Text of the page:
There are three main factors to consider when chosing a structureÂ for your business: taxes, liability, and organizational structure.Â The four primary forms of doing business are discussed below.Â Each form has specific advantages and disadvantages which mustÂ be considered when establishing your business. Remember thatÂ you can chose one type of business structure now and changeÂ it later if it is avantageous for you. As such, you may chose toÂ operate as a Sole Proprietorship now and change to a SubchapterÂ S Corporation at a later date. The tax and liability considerationsÂ of the different structures can be quite significant. A visit withÂ your accountant regarding your specific financial situation mightÂ be worthwhile before deciding which form of business to use.
Your business is completely owned by you. You own all the assetsÂ and are entitled to all of the profit; you are also responsible forÂ all liabilities and any losses. It is especially easy and inexpensiveÂ to start a sole proprietorship and there are no additional incomeÂ taxes to prepare other than your personal income tax form.
Partnership (Including Limited Partnerships)
Your business is owned and operated by you and at least oneÂ other person. Together you share profits and losses, and theÂ assets and liabilities of the company according to a writtenÂ partnership agreement (recommended, but not required) or anÂ oral understanding. Partners pay income taxes on the individualÂ share of the profits, but no seperate income tax on the business.Â In most states, your partner can not be your spouse as you areÂ considered one legal entity. Partnerships are also relatively easyÂ and inexpensive to form. The downside to a partnership is thatÂ you and your partner have legal liability for one another’s acts.
Limited partnerships are similar to general partnerships exceptÂ that there are two types of partners; general partners and limitedÂ partners. Limited partners are typically investors who, unlikeÂ general partners, are limited in legal liability to an amount basedÂ on their capital contribution to the business. A limited partnershipÂ is limited to 35 owners. Both general and limited partnershipsÂ enjoy the benefits of partnership taxation.
Corporation (Including Subchapter S)
A corporation is a separate legal entity formed in conjunctionÂ with other owners, or by you alone. A corporation does businessÂ in its own name, separate from you and the other owners. AÂ corporation must have articles of incorporation and bylaws. YouÂ often need a lawyer to properly establish a corporation. OwnersÂ are usually limited in their liability to an amount equivalent to theirÂ investment in stock. Corporations must pay corporate incomeÂ taxes, and the owners must pay individual taxes on any salariesÂ or dividends they receive from the corporation. A corporation isÂ formed by filing Articles of Incorporation with the Secretary ofÂ State. Shares of stock are issued to the shareholders, bylaws areÂ adopted, and a board of directors is elected. Corporations costÂ more to establish but there can be significant advantages.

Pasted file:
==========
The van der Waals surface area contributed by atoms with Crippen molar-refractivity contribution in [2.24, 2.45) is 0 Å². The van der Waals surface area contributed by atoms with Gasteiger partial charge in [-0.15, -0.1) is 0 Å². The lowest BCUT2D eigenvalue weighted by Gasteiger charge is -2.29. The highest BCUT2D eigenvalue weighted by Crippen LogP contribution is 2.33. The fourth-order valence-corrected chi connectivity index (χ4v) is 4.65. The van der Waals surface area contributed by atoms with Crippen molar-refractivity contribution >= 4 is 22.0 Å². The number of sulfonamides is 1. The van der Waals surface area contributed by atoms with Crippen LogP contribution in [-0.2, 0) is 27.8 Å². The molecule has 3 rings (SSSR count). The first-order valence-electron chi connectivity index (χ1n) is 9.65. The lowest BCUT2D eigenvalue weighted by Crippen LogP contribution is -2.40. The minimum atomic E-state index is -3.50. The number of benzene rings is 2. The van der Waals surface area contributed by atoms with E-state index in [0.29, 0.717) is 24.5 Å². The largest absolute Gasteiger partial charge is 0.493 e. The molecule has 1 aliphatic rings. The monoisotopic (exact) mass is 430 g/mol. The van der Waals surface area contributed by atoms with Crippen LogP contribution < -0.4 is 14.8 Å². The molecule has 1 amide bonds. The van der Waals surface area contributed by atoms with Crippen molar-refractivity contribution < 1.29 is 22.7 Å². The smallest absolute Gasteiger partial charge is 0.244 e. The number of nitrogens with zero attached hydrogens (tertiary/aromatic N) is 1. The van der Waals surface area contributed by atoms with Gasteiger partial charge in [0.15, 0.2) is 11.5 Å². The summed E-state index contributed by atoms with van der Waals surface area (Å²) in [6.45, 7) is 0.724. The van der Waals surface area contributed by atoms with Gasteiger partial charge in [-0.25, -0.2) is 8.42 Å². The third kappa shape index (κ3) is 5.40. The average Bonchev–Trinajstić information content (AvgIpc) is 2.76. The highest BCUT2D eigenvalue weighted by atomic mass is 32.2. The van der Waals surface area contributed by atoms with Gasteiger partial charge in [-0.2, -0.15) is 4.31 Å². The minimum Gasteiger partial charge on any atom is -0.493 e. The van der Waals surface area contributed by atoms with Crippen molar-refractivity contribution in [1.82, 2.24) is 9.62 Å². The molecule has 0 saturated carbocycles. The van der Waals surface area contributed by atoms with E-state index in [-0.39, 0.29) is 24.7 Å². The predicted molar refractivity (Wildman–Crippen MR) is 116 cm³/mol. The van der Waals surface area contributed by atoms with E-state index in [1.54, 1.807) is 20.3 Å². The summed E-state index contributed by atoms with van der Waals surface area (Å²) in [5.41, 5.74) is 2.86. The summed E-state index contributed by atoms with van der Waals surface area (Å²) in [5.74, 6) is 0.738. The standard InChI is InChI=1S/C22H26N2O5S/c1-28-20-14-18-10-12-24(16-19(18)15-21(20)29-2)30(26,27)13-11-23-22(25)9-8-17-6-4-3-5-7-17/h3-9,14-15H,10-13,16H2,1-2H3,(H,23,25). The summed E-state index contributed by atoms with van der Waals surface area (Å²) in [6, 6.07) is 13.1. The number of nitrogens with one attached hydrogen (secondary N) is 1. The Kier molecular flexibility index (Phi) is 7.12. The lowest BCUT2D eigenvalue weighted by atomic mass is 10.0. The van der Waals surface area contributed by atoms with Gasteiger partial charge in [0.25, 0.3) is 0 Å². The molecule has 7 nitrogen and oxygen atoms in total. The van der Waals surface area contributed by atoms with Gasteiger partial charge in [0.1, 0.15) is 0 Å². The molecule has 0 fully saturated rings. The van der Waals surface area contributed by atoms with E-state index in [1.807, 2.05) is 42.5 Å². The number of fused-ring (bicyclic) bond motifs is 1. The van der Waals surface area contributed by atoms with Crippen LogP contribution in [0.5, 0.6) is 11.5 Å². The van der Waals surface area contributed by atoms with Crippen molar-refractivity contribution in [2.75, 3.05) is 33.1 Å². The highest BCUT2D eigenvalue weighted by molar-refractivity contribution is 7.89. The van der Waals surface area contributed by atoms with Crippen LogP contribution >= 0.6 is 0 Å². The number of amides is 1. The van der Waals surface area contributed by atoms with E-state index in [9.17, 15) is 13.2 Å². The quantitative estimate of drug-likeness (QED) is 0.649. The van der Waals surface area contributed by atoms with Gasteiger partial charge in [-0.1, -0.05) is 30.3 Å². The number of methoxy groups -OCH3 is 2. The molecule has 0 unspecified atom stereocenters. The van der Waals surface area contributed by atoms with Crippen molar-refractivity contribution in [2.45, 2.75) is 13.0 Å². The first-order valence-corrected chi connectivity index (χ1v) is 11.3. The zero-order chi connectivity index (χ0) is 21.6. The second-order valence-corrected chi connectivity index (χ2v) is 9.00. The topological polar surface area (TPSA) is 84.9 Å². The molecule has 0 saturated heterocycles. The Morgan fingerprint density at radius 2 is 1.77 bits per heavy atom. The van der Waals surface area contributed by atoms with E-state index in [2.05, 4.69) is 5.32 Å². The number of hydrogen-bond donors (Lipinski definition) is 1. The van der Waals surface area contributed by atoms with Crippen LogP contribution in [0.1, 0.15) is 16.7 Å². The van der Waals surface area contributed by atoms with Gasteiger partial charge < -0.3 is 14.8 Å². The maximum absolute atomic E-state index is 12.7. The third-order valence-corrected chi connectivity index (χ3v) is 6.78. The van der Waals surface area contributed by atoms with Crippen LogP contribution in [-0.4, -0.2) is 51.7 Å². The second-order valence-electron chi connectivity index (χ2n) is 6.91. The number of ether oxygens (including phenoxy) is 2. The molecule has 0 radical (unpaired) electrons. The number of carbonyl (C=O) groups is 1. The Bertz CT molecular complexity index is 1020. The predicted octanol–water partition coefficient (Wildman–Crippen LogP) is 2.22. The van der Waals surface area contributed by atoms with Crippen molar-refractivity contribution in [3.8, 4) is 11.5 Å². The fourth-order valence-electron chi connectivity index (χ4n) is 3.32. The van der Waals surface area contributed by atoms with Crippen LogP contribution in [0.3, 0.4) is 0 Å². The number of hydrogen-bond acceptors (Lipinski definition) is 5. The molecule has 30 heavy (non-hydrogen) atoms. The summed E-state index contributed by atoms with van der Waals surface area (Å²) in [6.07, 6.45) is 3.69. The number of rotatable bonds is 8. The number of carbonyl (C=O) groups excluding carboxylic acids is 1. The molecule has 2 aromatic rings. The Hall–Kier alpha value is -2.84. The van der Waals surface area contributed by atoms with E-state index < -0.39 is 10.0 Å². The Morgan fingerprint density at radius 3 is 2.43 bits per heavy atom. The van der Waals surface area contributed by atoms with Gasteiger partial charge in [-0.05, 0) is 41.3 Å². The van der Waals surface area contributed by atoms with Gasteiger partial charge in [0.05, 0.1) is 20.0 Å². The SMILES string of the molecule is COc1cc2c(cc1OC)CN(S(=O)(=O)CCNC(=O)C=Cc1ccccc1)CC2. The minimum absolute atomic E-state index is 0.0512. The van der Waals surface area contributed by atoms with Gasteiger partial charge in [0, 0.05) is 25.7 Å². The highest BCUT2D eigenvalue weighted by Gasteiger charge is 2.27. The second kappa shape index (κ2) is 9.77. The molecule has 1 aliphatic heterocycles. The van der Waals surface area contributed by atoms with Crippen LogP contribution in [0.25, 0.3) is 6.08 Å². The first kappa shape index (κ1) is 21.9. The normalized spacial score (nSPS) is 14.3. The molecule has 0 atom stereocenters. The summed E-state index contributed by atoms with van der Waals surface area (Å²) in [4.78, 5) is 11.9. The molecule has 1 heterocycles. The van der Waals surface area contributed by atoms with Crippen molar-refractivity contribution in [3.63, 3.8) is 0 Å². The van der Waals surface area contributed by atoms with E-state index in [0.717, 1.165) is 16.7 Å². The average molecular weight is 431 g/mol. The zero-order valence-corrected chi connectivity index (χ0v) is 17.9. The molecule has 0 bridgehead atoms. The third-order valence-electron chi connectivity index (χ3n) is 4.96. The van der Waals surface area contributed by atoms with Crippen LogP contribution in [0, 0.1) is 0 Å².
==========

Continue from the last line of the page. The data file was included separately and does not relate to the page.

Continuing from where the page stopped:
A subchapter S corporation is formed by making a special IRSÂ election. This election allows the flow-through taxation treatmentÂ similar to that of partnerships and LLCs. An S corporation isÂ limited to 75 stockholders.
Limited Liability Company (LLC)
The LLC is a relatively new form of doing business that combinesÂ characteristics of a corporation and a partnership. Like aÂ corporation, it is a separate entity and carries liability protectionÂ for all of its members, but like a partnership, an LLC does notÂ pay taxes as it has the benefit of flow-through taxation. TheÂ owners are called members. The key factor determining whetherÂ the LLC qualifies for partnership tax treatment is its similarityÂ to a corporation. In order to qualify as an LLC a company canÂ only have two of the following four traits of a corporation:Â limited liability, continuity of life, centralized management, andÂ free transferability of interests. An LLC is created by filing aÂ form called, Articles of Organization with the Secretary of State.Â Most states require that the LLC have some type of an operatingÂ agreement.